About eight years ago I tried the Atkins Diet. I lasted for almost a year, but I knew early on that I was doomed to fail (the result of all diets that can’t be be described as “eat less, exercise more”) when I failed to embrace the snack consumed by all hardcore Atkins-ites: the pork rind.
Pork rinds are low-carb and protein-rich â€” the perfect Atkins food, fat content be damned. They’re not nearly as popular in New England as they are in other parts of the US, which meant that a bag purchased at a supermarket was inevitably full of almost-stale rinds. And once you’ve tasted the greatest crispy pig skin ever cooked, you’re loath to lower yourself to buying bags with the word “Bubba” on them.
I tried making my own with skin left over from my homemade char siu pork, but they were an abject failure. I didn’t discover this recipe until I had resigned myself to living a rind-deprived life, mocked by more competent chefs.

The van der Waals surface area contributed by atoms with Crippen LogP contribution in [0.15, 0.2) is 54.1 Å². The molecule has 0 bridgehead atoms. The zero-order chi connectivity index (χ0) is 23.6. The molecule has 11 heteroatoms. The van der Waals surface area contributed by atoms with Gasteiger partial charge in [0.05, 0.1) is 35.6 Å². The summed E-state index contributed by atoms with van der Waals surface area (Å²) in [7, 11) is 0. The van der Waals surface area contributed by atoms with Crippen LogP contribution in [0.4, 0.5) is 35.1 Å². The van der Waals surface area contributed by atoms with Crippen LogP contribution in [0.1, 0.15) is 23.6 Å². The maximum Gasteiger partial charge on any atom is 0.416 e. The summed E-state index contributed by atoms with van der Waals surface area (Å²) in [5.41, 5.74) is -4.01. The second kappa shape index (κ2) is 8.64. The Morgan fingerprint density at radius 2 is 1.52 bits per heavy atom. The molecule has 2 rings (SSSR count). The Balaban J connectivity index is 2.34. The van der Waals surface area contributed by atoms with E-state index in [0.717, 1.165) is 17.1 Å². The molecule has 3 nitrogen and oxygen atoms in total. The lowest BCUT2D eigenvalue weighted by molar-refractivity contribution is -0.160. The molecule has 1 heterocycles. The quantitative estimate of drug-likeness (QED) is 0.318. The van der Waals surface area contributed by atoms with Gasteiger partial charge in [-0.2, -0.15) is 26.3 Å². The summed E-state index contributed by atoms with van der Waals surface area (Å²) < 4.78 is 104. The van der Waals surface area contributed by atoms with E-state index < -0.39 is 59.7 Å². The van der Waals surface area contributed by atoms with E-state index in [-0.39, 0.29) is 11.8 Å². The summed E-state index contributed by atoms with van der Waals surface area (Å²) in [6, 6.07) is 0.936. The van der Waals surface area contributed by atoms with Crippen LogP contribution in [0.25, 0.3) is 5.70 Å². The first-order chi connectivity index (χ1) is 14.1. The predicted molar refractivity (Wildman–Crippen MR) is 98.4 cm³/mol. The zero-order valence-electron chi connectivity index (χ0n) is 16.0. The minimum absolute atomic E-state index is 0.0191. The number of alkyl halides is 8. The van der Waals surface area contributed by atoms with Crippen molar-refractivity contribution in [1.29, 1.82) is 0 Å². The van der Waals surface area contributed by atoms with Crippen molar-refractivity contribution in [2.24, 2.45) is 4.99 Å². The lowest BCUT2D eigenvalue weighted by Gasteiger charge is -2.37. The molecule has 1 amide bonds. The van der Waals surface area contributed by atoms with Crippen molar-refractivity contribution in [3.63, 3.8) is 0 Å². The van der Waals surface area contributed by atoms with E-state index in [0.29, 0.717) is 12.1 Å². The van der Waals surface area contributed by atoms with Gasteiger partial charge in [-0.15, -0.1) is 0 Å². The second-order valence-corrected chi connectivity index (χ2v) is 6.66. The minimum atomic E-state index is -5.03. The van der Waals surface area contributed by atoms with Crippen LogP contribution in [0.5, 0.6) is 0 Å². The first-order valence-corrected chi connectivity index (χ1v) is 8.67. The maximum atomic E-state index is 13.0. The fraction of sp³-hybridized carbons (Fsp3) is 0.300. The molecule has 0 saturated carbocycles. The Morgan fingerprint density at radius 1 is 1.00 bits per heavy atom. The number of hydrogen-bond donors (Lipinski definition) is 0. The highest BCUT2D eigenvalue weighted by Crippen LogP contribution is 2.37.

A few days ago, while watching the “Bacon!” episode of Unwrapped on the Food Network, I saw a segment about Lowrey’s Microwave Pork Rinds (pictured above). From what I saw, the product behaved exactly like microwave popcorn: toss the bag in, zap it for a minute or two, open the bag (avoiding the faceful of steam), and chow down on hot, fresh pork rinds.
I tracked down a bag (OK, a few bags) and tried it for myself. Much to my surprise, it worked exactly as advertised: fresh, hot, (and very salty) pork rinds in less than two minutes.
Since they weren’t fried, the fat content was only 2 grams per serving. In fact, the nutritional information proved this snack was rather benign: only 60 calories, 1 gram of carbs, 9 grams of protein, and 350 milligrams of sodium per serving.
Fortunately, I won’t be eating more than a bag on any given day. Even though my brain knows I’ve consumed relatively little, my stomach and taste buds still tell me “Dude, you just ate a bag of pork rinds.” I’m conditioned to know that a little rind goes a long way.
Besides, now that I have a working recipe, you know I’ll return to the fryolator to snatch victory from the jowls of defeat.